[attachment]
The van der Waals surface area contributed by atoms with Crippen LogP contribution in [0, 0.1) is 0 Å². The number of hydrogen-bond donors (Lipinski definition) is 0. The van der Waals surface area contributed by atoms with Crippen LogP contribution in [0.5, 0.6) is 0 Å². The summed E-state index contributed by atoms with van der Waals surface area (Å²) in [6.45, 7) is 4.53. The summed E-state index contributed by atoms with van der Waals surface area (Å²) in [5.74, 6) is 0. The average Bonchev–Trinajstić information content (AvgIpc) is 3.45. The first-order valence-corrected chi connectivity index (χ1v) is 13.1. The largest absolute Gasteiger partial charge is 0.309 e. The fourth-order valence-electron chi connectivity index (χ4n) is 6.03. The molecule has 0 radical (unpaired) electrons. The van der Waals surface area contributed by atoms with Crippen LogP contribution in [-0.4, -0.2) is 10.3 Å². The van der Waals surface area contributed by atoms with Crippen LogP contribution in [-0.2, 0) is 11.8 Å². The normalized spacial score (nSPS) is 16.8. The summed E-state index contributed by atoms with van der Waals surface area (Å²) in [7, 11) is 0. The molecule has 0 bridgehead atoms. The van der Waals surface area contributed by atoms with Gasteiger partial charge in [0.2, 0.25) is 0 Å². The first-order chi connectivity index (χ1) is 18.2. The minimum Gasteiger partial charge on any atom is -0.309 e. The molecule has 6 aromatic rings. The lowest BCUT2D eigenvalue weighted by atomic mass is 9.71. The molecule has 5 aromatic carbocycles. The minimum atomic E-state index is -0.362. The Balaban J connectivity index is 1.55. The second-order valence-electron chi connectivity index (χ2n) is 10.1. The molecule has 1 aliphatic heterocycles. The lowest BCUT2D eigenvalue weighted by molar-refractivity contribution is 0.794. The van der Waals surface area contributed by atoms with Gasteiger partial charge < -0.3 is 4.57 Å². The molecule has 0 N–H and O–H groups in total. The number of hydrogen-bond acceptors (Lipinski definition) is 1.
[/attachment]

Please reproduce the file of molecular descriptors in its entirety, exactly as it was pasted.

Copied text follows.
The van der Waals surface area contributed by atoms with Crippen LogP contribution in [0, 0.1) is 0 Å². The number of hydrogen-bond donors (Lipinski definition) is 0. The van der Waals surface area contributed by atoms with Crippen LogP contribution in [0.5, 0.6) is 0 Å². The summed E-state index contributed by atoms with van der Waals surface area (Å²) in [6.45, 7) is 4.53. The summed E-state index contributed by atoms with van der Waals surface area (Å²) in [5.74, 6) is 0. The average Bonchev–Trinajstić information content (AvgIpc) is 3.45. The first-order valence-corrected chi connectivity index (χ1v) is 13.1. The largest absolute Gasteiger partial charge is 0.309 e. The fourth-order valence-electron chi connectivity index (χ4n) is 6.03. The molecule has 0 radical (unpaired) electrons. The van der Waals surface area contributed by atoms with Crippen LogP contribution in [-0.4, -0.2) is 10.3 Å². The van der Waals surface area contributed by atoms with Crippen LogP contribution in [-0.2, 0) is 11.8 Å². The normalized spacial score (nSPS) is 16.8. The summed E-state index contributed by atoms with van der Waals surface area (Å²) in [7, 11) is 0. The molecule has 0 bridgehead atoms. The van der Waals surface area contributed by atoms with Gasteiger partial charge in [0.2, 0.25) is 0 Å². The first-order chi connectivity index (χ1) is 18.2. The minimum Gasteiger partial charge on any atom is -0.309 e. The molecule has 6 aromatic rings. The lowest BCUT2D eigenvalue weighted by atomic mass is 9.71. The molecule has 5 aromatic carbocycles. The minimum atomic E-state index is -0.362. The Balaban J connectivity index is 1.55. The second-order valence-electron chi connectivity index (χ2n) is 10.1. The molecule has 1 aliphatic heterocycles. The lowest BCUT2D eigenvalue weighted by molar-refractivity contribution is 0.794. The van der Waals surface area contributed by atoms with Gasteiger partial charge < -0.3 is 4.57 Å². The molecule has 0 N–H and O–H groups in total. The number of hydrogen-bond acceptors (Lipinski definition) is 1.